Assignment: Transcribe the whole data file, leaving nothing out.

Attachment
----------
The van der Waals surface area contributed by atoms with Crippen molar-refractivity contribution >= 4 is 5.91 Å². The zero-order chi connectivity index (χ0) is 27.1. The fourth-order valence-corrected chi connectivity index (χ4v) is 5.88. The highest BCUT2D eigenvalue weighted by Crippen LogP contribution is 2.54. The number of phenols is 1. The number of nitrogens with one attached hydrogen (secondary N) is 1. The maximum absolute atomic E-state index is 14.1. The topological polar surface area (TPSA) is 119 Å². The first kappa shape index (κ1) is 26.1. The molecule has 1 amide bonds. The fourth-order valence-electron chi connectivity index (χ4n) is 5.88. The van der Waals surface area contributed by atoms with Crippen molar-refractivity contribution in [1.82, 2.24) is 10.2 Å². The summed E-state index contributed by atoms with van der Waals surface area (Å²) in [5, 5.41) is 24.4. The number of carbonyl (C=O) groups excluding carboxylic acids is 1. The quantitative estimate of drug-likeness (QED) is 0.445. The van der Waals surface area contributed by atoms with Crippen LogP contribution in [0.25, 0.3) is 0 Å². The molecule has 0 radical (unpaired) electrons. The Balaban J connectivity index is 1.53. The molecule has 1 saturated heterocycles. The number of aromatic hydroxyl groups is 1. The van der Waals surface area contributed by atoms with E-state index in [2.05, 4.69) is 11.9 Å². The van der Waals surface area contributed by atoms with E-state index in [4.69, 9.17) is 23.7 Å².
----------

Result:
The van der Waals surface area contributed by atoms with Crippen molar-refractivity contribution >= 4 is 5.91 Å². The zero-order chi connectivity index (χ0) is 27.1. The fourth-order valence-corrected chi connectivity index (χ4v) is 5.88. The highest BCUT2D eigenvalue weighted by Crippen LogP contribution is 2.54. The number of phenols is 1. The number of nitrogens with one attached hydrogen (secondary N) is 1. The maximum absolute atomic E-state index is 14.1. The topological polar surface area (TPSA) is 119 Å². The first kappa shape index (κ1) is 26.1. The molecule has 1 amide bonds. The fourth-order valence-electron chi connectivity index (χ4n) is 5.88. The van der Waals surface area contributed by atoms with Crippen molar-refractivity contribution in [1.82, 2.24) is 10.2 Å². The summed E-state index contributed by atoms with van der Waals surface area (Å²) in [5, 5.41) is 24.4. The number of carbonyl (C=O) groups excluding carboxylic acids is 1. The quantitative estimate of drug-likeness (QED) is 0.445. The van der Waals surface area contributed by atoms with Crippen LogP contribution in [0.25, 0.3) is 0 Å². The molecule has 0 radical (unpaired) electrons. The Balaban J connectivity index is 1.53. The molecule has 1 saturated heterocycles. The number of aromatic hydroxyl groups is 1. The van der Waals surface area contributed by atoms with E-state index in [2.05, 4.69) is 11.9 Å². The van der Waals surface area contributed by atoms with E-state index in [4.69, 9.17) is 23.7 Å².